20. Spectrum of Designs • None: Physical bit stream • blind, physical DMA nCUBE, iPSC, . . . • User/System • User-level port CM-5, *T, Alewife, RAW • User-level handler J-Machine, Monsoon, . . . • Remote virtual address • Processing, translation Paragon, Meiko CS-2 • Global physical address • Proc + Memory controller RP3, BBN, T3D • Cache-to-cache • Cache controller Dash, Alewife, KSR, Flash Increasing HW Support, Specialization, Intrusiveness, Performance (???) cs252-S10, Lecture 17

    21. Net Transactions: Physical DMA • DMA controlled by regs, generates interrupts • Physical => OS initiates transfers • Send-side • construct system “envelope” around user data in kernel area • Receive • receive into system buffer, since no interpretation in user space sender auth dest addr cs252-S10, Lecture 17

    22. nCUBE Network Interface • independent DMA channel per link direction • leave input buffers always open • segmented messages • routing interprets envelope • dimension-order routing on hypercube • bit-serial with 36 bit cut-through Os 16 ins 260 cy 13 us Or 18 200 cy 15 us - includes interrupt cs252-S10, Lecture 17

    23. Addr Len Status Next Addr Len Status Next Addr Len Status Next Addr Len Status Next Addr Len Status Next Addr Len Status Next Conventional LAN NI Host Memory NIC • Costs: Marshalling, OS calls, interrupts trncv Data NIC Controller addr TX DMA RX len IO Bus mem bus Proc cs252-S10, Lecture 17

    24. User Level Ports • initiate transaction at user level • deliver to user without OS intervention • network port in user space • May use virtual memory to map physical I/O to user mode • User/system flag in envelope • protection check, translation, routing, media access in src CA • user/sys check in dest CA, interrupt on system cs252-S10, Lecture 17

    25. Example: CM-5 • Input and output FIFO for each network • 2 data networks • tag per message • index NI mapping table • context switching? • Alewife integrated NI on chip • *T and iWARP also Os 50 cy 1.5 us Or 53 cy 1.6 us interrupt 10us cs252-S10, Lecture 17

    26. RAW processor: Systolic Computation • Very fast support for systolic processing • Streaming from one processor to another • Simple moves into network ports and out of network ports • Static router programmed at same time as processors • Also included dynamic network for unpredictable computations (and things like cache misses) cs252-S10, Lecture 17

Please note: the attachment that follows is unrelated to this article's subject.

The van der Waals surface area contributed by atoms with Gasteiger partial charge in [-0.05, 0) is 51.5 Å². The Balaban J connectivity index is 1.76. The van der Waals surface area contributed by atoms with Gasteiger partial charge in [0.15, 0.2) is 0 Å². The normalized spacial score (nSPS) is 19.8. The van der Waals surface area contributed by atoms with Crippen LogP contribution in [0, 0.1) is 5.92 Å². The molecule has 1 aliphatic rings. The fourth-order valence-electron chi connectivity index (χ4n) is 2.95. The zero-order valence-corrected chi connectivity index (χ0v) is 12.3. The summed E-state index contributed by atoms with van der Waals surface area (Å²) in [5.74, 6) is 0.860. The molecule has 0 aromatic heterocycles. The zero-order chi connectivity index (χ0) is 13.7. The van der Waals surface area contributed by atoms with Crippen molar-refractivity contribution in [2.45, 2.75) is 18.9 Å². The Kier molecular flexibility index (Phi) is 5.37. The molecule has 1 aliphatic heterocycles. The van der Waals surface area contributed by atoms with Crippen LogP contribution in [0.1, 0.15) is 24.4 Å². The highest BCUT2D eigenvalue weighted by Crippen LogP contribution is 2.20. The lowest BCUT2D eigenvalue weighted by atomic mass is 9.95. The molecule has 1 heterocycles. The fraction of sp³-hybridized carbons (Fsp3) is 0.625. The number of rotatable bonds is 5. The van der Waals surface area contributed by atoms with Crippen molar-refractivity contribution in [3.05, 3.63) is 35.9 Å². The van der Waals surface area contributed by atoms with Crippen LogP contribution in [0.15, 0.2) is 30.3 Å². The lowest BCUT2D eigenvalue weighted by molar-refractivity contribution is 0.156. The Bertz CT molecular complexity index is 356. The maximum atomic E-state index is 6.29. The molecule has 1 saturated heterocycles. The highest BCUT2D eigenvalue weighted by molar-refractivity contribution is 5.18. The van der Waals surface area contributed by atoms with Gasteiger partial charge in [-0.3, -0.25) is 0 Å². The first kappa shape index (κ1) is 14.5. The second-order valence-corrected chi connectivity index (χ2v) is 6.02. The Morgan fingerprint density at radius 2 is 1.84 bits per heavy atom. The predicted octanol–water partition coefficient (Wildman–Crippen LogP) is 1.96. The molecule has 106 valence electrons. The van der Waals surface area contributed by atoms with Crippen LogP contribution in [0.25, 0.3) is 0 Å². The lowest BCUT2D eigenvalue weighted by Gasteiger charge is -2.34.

27. U s e r / s y s t e m D a t a A d d r e s s D e s t ° ° ° M e m M e m P P User Level Handlers • Hardware support to vector to address specified in message • On arrival, hardware fetches handler address and starts execution • Active Messages: two options • Computation in background threads • Handler never blocks: it integrates message into computation • Computation in handlers (Message Driven Processing) • Handler does work, may need to send messages or block cs252-S10, Lecture 17

    28. J-Machine • William Dally, J.A. Stuart Fiske, John Keen, Richard Lethin, Michael Noakes, Peter Nuth, Roy Davison, and Gregory Fyler • “The Message-Driven Processor: A Multicomputer Processing Node with Efficient Mechanisms” • Each node a small MDP (message driven processor) • HW support to queue msgs and dispatch to msg handler task • Assumption that every message generatesa small amount of computation • i.e. a method call • Thus, messages are small and represent asmall amount of work cs252-S10, Lecture 17

    29. Alewife Messaging • Send message • write words to special network interface registers • Execute atomic launch instruction • Receive • Generate interrupt/launch user-level thread context • Examine message by reading from special network interface registers • Execute dispose message • Exit atomic section cs252-S10, Lecture 17

    30. Sharing of Network Interface • What if user in middle of constructing message and must context switch??? • Need Atomic Send operation! • Message either completely in network or not at all • Can save/restore user’s work if necessary (think about single set of network interface registers • J-Machine mistake: after start sending message must let sender finish • Flits start entering network with first SEND instruction • Only a SENDE instruction constructs tail of message • Receive Atomicity • If want to allow user-level interrupts or polling, must give user control over network reception • Closer user is to network, easier it is for him/her to screw it up: Refuse to empty network, etc • However, must allow atomicity: way for good user to select when their message handlers get interrupted • Polling: ultimate receive atomicity – never interrupted • Fine as long as user keeps absorbing messages cs252-S10, Lecture 17